For every carpenter, wood router is a very valuable tool. Using a quality router with various-sized bits would enable the carpenter to create beautiful and intricate designs, make grooves and joints, and shape edges. Each kind of router serves different purposes and meets distinct needs. Therefore it is essential to know the major types of wood routers and find the right type for your needs.
Wood Routers are of three types: Plunge, Fixed Bases and Trim routers. The main difference lies in the way the motor and the base of the router are attached to each other. The design of the router will also determine the kind of woodwork it does.
A plunge router has a base with a spring-loaded shaft.The motor is attached to the base with two retractable spring columns. The bit is plunged into the wood by exerting some pressure on the base. It is the safest router among all because of its retractable blade. Though safest of all, the top of the router is heavy and might require some time before you learn how to handle and control it properly.
It allows the carpenter to hover the router over the surface and then plunge it down to cut into the wood. The spring-loaded shaft has the ability to move up and down. Unlike regular routers with which the depth is adjusted beforehand, the depth of the plunge shaft can be fixed and locked when it is shoved down thus allowing for cutting holesand grooves of variable depth. It is also possible to unlock the shaft’s depth while it is running.
The main advantage of plunge router is that the cut can be made in the middle of the wood.This means that you do not have to start cutting from the edge. It eliminates the need of having a starter hole. It is very useful for cutting patterns or profiles and making signs on a wooden board. It also saves time by not requiring a pre-drilled starting hole.
Although, it offers more versatility than other routers, it can be a little harder to use than fixed base ones. Also because of its superior features, it isrelatively more expensive than its other counterparts. Plunge bases can also be mounted and used in a router table. They are designed in such a way that the protruding bit of the router can be set from above the table.
Fixed Base Router
A fixed base router has a stationary fixed base. It requires setting the depth of the bit by adjusting the base, which is then locked into place about the motor of the router. For best performance, fit the fixed base model to a router table. They are good for edge cuts and precise straight-line molding. Like trim routers, they are light-weight and easy to use.
When working with a fixed base router, the blade depth needs to be set beforehand. It cannot be adjusted midway. The bit depth will remain unchanged during the course of routing. The bit can be easily adjusted up or down by simply twisting the housing. Hence, fixed routers do not allow for over-gouging. But there is still a way out – you can adjust depth by bringing up or lowering down the router base. Like trim and plunge routers, they can be used in handheld fashion or mounted in a router table. However, mounted router is very easy to use than handheld.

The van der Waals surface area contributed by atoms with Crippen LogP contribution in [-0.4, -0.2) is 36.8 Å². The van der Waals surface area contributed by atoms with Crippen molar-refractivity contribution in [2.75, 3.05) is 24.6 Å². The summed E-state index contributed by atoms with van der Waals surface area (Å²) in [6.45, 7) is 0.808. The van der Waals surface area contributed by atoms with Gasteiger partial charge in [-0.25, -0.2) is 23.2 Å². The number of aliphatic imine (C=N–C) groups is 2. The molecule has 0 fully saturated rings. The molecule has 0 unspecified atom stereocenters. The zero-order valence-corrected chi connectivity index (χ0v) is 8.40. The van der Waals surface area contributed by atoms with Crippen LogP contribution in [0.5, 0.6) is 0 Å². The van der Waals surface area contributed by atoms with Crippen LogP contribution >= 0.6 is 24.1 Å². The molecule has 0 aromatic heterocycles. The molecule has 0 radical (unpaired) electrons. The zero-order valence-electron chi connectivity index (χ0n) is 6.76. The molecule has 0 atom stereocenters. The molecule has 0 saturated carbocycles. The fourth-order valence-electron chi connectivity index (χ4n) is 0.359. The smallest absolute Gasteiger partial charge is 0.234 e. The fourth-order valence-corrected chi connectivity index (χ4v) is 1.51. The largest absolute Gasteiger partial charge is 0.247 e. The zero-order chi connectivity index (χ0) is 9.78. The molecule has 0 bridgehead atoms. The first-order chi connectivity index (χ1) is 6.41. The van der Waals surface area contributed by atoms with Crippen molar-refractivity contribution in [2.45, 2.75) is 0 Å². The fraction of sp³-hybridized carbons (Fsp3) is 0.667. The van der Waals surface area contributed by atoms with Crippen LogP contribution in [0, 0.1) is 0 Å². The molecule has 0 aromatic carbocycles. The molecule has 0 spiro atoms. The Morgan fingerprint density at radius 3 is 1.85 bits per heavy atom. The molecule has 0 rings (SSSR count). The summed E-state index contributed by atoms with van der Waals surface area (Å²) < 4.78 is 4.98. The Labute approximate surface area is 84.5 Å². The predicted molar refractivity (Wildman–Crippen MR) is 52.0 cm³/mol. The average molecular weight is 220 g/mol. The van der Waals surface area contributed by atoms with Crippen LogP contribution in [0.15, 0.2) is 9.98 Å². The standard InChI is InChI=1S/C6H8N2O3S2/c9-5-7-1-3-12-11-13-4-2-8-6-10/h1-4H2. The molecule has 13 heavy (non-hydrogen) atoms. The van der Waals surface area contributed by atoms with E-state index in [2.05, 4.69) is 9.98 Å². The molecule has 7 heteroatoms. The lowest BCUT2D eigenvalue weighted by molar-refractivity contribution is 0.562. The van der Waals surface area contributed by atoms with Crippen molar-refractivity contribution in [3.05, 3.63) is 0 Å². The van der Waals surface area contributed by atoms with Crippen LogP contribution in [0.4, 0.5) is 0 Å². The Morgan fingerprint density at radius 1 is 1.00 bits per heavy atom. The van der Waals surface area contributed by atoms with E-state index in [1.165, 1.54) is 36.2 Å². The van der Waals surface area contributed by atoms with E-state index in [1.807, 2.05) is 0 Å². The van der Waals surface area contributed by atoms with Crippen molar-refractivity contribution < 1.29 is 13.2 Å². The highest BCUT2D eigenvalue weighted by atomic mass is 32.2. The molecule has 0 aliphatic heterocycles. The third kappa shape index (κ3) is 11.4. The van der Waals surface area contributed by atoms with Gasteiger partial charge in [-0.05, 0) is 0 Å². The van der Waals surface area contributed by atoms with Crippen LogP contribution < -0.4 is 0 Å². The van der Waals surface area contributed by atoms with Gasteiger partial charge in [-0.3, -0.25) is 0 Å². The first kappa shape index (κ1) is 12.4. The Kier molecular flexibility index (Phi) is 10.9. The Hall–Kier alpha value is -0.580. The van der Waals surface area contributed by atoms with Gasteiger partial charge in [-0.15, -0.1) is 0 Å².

According to the general wood router reviews, depth locking feature is ideal for newbie carpenters who are inexperience with power tools. Fixed base routers have compact structures and are easier to handle, control or move. They are less expensive than plunge routers. However, they lack the versatility of plunge routers and cannot do overcutting.
A trim router is usually a mini-router since it is smaller in size. It is ideal for doing tasks that require less power and capacity. As its name suggests, it is used mainly to trim and bevel laminate. They are great at piercing one handed holes precisely and accurately. Generally crafters and hobbyists use them. Although it can be used for other small work, it best does light-duty woodwork only.
A trim router can possibly be used as a plunge router but it can turn out to be dangerous. Because a trim router is designed to be brought in from the edges and not to be plunged directly into the wood. Moreover, it is extremely difficult to control a trim router while plunging into the wooden board. Ninety percent of the times, you would mess up and need to discard it.
Many wood router reviews claim that trim routers are usually not as powerful and versatile as plunge routers are. Their primarily job is to laminate wood and do minor routing. If you work with hardwoods (for example, oak), you will require a router with extra powerful motor. Profiles and patterns cannot be grooved in wood using trim routers.
Buying a wood router is easy than learning how to use it. Wood routers are a big investment and therefore it is essential to understand the differences and purposes of each of them. We hope that the information contained in this article will help you make a right choice for your woodworking career. It does take time to master the routing techniques, but once learnt, they add a lot to the set of skills you possess and make you stand out from the crowd!